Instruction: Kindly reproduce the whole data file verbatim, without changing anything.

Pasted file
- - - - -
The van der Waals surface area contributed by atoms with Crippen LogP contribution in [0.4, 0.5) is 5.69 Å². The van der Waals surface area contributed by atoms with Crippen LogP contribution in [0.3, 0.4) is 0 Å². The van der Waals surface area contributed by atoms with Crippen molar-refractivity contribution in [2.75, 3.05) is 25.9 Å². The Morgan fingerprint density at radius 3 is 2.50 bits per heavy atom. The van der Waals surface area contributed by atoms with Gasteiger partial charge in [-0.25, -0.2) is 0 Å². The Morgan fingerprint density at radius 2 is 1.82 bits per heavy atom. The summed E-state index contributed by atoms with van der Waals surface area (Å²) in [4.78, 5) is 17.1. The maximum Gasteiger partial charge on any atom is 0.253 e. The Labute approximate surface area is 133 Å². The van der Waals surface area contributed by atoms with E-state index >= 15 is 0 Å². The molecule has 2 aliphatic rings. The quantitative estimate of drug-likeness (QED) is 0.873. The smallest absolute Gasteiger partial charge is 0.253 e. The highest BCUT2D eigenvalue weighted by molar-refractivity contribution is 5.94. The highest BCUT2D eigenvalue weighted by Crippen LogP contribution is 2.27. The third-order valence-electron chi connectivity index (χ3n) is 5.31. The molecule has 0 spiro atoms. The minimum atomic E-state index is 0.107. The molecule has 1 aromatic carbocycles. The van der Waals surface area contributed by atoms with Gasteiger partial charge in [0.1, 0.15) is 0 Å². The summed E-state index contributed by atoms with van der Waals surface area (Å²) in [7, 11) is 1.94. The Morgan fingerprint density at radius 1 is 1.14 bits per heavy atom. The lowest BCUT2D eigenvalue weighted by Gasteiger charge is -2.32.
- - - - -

The van der Waals surface area contributed by atoms with Crippen LogP contribution in [0.4, 0.5) is 5.69 Å². The van der Waals surface area contributed by atoms with Crippen LogP contribution in [0.3, 0.4) is 0 Å². The van der Waals surface area contributed by atoms with Crippen molar-refractivity contribution in [2.75, 3.05) is 25.9 Å². The Morgan fingerprint density at radius 3 is 2.50 bits per heavy atom. The van der Waals surface area contributed by atoms with Gasteiger partial charge in [-0.25, -0.2) is 0 Å². The Morgan fingerprint density at radius 2 is 1.82 bits per heavy atom. The summed E-state index contributed by atoms with van der Waals surface area (Å²) in [4.78, 5) is 17.1. The maximum Gasteiger partial charge on any atom is 0.253 e. The Labute approximate surface area is 133 Å². The van der Waals surface area contributed by atoms with E-state index >= 15 is 0 Å². The molecule has 2 aliphatic rings. The quantitative estimate of drug-likeness (QED) is 0.873. The smallest absolute Gasteiger partial charge is 0.253 e. The highest BCUT2D eigenvalue weighted by molar-refractivity contribution is 5.94. The highest BCUT2D eigenvalue weighted by Crippen LogP contribution is 2.27. The third-order valence-electron chi connectivity index (χ3n) is 5.31. The molecule has 0 spiro atoms. The minimum atomic E-state index is 0.107. The molecule has 1 aromatic carbocycles. The van der Waals surface area contributed by atoms with Gasteiger partial charge in [0.1, 0.15) is 0 Å². The summed E-state index contributed by atoms with van der Waals surface area (Å²) in [7, 11) is 1.94. The Morgan fingerprint density at radius 1 is 1.14 bits per heavy atom. The lowest BCUT2D eigenvalue weighted by Gasteiger charge is -2.32.